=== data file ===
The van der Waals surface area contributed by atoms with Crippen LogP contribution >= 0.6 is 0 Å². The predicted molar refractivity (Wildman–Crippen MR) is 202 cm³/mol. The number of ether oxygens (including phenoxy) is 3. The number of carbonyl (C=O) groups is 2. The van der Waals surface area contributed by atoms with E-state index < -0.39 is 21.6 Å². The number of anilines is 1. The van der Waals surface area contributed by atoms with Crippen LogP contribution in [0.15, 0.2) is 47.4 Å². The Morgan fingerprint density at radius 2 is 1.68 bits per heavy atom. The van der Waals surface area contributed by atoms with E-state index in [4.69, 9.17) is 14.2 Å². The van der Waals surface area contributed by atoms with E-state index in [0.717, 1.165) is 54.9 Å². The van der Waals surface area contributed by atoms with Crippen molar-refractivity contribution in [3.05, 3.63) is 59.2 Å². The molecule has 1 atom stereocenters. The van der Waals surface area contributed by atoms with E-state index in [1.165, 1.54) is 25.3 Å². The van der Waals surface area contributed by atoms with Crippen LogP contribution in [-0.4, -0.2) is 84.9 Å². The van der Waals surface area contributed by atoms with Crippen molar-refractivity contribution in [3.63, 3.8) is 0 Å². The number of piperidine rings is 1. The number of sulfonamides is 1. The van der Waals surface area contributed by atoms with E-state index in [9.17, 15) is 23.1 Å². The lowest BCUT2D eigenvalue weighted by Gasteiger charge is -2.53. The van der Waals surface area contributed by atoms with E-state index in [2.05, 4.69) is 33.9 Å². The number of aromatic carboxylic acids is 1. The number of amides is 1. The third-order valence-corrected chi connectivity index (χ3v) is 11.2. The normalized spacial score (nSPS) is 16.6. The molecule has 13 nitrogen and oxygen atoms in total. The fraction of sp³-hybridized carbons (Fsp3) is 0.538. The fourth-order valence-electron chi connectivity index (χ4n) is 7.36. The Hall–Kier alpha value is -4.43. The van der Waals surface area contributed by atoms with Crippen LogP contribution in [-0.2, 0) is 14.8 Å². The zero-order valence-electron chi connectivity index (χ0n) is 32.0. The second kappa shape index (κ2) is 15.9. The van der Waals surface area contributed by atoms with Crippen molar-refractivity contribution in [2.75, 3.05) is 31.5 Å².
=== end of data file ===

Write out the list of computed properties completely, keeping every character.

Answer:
The van der Waals surface area contributed by atoms with Crippen LogP contribution >= 0.6 is 0 Å². The predicted molar refractivity (Wildman–Crippen MR) is 202 cm³/mol. The number of ether oxygens (including phenoxy) is 3. The number of carbonyl (C=O) groups is 2. The van der Waals surface area contributed by atoms with E-state index < -0.39 is 21.6 Å². The number of anilines is 1. The van der Waals surface area contributed by atoms with Crippen LogP contribution in [0.15, 0.2) is 47.4 Å². The Morgan fingerprint density at radius 2 is 1.68 bits per heavy atom. The van der Waals surface area contributed by atoms with E-state index in [4.69, 9.17) is 14.2 Å². The van der Waals surface area contributed by atoms with E-state index in [0.717, 1.165) is 54.9 Å². The van der Waals surface area contributed by atoms with Crippen molar-refractivity contribution in [3.05, 3.63) is 59.2 Å². The molecule has 1 atom stereocenters. The van der Waals surface area contributed by atoms with E-state index in [1.165, 1.54) is 25.3 Å². The van der Waals surface area contributed by atoms with Crippen LogP contribution in [-0.4, -0.2) is 84.9 Å². The van der Waals surface area contributed by atoms with Crippen molar-refractivity contribution in [3.63, 3.8) is 0 Å². The number of piperidine rings is 1. The number of sulfonamides is 1. The van der Waals surface area contributed by atoms with E-state index in [9.17, 15) is 23.1 Å². The lowest BCUT2D eigenvalue weighted by Gasteiger charge is -2.53. The van der Waals surface area contributed by atoms with E-state index in [2.05, 4.69) is 33.9 Å². The number of aromatic carboxylic acids is 1. The number of amides is 1. The third-order valence-corrected chi connectivity index (χ3v) is 11.2. The normalized spacial score (nSPS) is 16.6. The molecule has 13 nitrogen and oxygen atoms in total. The fraction of sp³-hybridized carbons (Fsp3) is 0.538. The fourth-order valence-electron chi connectivity index (χ4n) is 7.36. The Hall–Kier alpha value is -4.43. The van der Waals surface area contributed by atoms with Crippen LogP contribution in [-0.2, 0) is 14.8 Å². The zero-order valence-electron chi connectivity index (χ0n) is 32.0. The second kappa shape index (κ2) is 15.9. The van der Waals surface area contributed by atoms with Crippen molar-refractivity contribution in [2.75, 3.05) is 31.5 Å².